UPDATED April 16, 2018 // WASHINGTON — As virtual reality (VR) exposure therapy rapidly gains ground as an effective and increasingly affordable approach for posttraumatic stress disorder (PTSD), new research suggests unique benefits regarding public speaking anxiety, sexual trauma, and comorbid depression.
Several studies of such approaches were presented in a VR-dedicated session here at the Anxiety and Depression Association of America (ADAA) Conference 2018.
One study by Swedish investigators showed improvements in anxiety related to public speaking through a novel approach involving just one VR exposure therapy session followed by 4 weeks of participation in an Internet-based program.
A second study, the first to evaluate VR exposure in the treatment of military sexual trauma–related PTSD (MST-PSD), assessed 15 veterans, including four men. For those who completed the study, there were significant improvements in PTSD symptoms between baseline and the end of treatment. These improvements were maintained through the 3-month follow-up period.
A third study assessed the effect of VR treatment augmented with D-cycloserine (DSC) on comorbid depression in a group of survivors from the September 11, 2001, terrorist attacks.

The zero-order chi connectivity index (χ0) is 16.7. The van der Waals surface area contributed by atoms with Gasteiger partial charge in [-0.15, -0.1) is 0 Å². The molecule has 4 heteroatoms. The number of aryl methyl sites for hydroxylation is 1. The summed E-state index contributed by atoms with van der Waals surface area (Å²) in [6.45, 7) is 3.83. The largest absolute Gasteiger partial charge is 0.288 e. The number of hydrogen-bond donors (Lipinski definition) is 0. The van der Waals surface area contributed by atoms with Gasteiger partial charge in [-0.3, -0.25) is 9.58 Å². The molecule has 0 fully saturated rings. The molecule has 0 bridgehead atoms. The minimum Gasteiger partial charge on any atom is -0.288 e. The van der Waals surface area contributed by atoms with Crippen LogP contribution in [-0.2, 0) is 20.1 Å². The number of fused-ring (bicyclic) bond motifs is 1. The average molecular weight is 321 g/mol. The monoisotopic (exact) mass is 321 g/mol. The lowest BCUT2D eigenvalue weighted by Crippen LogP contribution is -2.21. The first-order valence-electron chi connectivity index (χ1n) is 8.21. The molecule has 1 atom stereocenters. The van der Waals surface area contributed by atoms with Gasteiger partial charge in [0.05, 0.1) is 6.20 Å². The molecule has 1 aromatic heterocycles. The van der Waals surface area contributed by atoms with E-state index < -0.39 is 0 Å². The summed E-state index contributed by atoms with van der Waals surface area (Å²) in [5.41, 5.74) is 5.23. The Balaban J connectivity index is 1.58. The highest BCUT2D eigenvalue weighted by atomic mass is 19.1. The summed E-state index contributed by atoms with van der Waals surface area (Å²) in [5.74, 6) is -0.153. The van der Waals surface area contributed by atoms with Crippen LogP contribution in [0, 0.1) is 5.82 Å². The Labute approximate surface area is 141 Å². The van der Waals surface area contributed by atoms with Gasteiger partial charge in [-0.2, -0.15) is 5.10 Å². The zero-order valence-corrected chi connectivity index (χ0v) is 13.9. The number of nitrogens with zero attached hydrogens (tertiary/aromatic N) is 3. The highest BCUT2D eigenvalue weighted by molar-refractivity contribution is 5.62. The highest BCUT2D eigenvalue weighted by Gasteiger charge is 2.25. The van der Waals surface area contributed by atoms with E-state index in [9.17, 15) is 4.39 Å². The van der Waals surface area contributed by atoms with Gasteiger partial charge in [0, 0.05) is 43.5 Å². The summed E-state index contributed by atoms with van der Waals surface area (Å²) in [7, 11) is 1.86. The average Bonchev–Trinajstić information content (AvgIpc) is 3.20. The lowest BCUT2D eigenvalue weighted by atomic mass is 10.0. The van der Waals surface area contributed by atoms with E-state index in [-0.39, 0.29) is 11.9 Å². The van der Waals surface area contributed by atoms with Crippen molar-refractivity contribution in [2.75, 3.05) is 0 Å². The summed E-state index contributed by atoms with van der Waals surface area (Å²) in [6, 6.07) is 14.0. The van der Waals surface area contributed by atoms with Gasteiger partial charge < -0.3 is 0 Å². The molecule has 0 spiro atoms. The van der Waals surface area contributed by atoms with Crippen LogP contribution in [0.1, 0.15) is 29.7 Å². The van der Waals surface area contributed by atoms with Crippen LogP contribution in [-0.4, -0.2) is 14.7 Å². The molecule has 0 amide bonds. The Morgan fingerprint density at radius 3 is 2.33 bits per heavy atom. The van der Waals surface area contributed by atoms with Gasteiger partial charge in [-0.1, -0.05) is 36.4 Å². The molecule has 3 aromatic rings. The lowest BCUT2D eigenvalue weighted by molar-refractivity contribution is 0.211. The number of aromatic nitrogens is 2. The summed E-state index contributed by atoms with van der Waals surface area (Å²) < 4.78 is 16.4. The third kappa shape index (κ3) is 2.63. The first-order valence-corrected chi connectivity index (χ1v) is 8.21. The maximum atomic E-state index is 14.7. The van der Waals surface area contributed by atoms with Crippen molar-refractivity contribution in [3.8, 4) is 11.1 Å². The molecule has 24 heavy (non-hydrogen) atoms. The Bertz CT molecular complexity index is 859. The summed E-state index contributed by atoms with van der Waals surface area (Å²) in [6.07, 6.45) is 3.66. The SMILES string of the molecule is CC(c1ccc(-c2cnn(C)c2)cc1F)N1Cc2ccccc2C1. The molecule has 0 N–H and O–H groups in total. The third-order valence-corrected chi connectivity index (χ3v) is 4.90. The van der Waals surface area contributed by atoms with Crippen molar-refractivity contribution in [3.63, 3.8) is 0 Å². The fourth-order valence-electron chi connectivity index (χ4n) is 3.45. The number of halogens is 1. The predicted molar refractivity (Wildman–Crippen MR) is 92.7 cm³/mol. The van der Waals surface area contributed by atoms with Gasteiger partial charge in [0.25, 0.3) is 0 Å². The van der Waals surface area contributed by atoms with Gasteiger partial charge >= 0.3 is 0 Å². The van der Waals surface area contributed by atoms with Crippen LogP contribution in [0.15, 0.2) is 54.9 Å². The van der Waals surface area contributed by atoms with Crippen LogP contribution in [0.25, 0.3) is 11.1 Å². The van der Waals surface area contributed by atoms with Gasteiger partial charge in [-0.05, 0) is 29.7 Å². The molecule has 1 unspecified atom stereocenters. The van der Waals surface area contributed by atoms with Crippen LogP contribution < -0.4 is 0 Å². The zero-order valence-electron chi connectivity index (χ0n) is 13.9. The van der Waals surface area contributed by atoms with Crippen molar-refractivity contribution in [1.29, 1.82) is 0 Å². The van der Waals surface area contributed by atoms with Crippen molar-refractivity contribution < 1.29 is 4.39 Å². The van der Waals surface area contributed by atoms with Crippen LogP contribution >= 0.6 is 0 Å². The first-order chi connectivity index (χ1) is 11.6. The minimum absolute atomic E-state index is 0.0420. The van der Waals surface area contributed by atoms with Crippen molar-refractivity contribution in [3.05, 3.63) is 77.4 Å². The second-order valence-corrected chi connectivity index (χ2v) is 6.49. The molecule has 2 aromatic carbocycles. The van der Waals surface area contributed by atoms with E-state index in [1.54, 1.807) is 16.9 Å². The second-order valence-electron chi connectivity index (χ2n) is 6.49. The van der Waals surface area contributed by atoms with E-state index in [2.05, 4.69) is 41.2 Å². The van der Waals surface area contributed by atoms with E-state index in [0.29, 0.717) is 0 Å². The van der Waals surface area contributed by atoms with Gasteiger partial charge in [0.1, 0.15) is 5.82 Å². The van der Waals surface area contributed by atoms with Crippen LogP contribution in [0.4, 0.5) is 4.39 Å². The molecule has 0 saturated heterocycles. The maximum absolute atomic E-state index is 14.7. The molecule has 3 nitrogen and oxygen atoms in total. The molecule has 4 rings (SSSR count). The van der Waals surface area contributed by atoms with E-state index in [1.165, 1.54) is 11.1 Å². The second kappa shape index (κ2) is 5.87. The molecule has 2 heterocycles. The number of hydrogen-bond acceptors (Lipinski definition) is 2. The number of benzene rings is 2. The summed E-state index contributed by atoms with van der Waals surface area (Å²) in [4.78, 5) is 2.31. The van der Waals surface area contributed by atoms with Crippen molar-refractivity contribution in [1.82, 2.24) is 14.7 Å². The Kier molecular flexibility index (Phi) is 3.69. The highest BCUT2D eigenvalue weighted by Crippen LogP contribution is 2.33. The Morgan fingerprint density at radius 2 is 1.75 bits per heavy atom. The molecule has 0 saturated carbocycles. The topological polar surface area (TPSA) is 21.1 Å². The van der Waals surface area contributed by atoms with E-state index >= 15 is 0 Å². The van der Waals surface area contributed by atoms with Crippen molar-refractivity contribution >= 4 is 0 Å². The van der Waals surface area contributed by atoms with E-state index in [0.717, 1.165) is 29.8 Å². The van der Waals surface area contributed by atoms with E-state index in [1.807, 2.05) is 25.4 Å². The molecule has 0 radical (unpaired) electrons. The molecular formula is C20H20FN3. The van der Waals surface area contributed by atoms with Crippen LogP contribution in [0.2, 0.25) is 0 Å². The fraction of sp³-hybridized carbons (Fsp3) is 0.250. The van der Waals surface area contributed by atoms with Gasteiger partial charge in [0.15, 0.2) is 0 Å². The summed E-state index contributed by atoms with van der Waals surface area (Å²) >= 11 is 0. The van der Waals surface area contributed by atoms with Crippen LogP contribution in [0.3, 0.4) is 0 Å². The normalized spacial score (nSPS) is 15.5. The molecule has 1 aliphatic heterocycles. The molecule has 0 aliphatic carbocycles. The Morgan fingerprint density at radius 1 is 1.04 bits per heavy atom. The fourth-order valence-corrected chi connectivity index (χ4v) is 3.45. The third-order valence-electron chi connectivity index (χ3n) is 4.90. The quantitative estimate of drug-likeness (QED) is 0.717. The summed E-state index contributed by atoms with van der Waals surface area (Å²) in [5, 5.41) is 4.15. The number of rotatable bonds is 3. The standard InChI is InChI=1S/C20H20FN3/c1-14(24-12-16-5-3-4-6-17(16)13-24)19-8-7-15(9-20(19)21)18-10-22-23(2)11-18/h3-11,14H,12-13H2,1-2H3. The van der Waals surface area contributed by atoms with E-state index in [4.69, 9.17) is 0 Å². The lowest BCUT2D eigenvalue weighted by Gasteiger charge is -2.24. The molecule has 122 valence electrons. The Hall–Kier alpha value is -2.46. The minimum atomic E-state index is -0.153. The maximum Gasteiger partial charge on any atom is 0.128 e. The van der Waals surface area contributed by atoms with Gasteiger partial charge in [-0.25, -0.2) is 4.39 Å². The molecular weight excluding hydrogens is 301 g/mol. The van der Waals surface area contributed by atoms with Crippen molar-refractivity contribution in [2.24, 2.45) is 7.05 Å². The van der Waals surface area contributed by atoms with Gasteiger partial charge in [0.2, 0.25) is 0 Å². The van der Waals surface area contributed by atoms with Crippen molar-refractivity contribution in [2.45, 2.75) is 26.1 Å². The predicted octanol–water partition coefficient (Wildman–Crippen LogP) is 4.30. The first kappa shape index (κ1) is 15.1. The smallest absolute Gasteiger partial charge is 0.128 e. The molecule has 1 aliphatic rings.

The DSC-augmented group showed improvements in PTSD that extended to improvements in depression and vice versa, albeit to a lesser extent. The effects were also significantly stronger than for the placebo-augmented group.
These findings were published online recently in the Journal of Anxiety Disorders.
"The research is showing that virtual reality has arrived. It's no longer a matter of 'can we do it?' " session moderator Barbara O. Rothbaum, PhD, professor and director of Emory Healthcare Veterans Program and the Trauma and Anxiety Recovery Program at the Emory University School of Medicine, Atlanta, Georgia, told meeting attendees.
"It clearly is feasible, and I think at this point it is an accepted alternative for treatment," she said.
Public Speaking Phobia
VR may be uniquely suited to address the phobia of public speaking, which is very common, the investigators noted.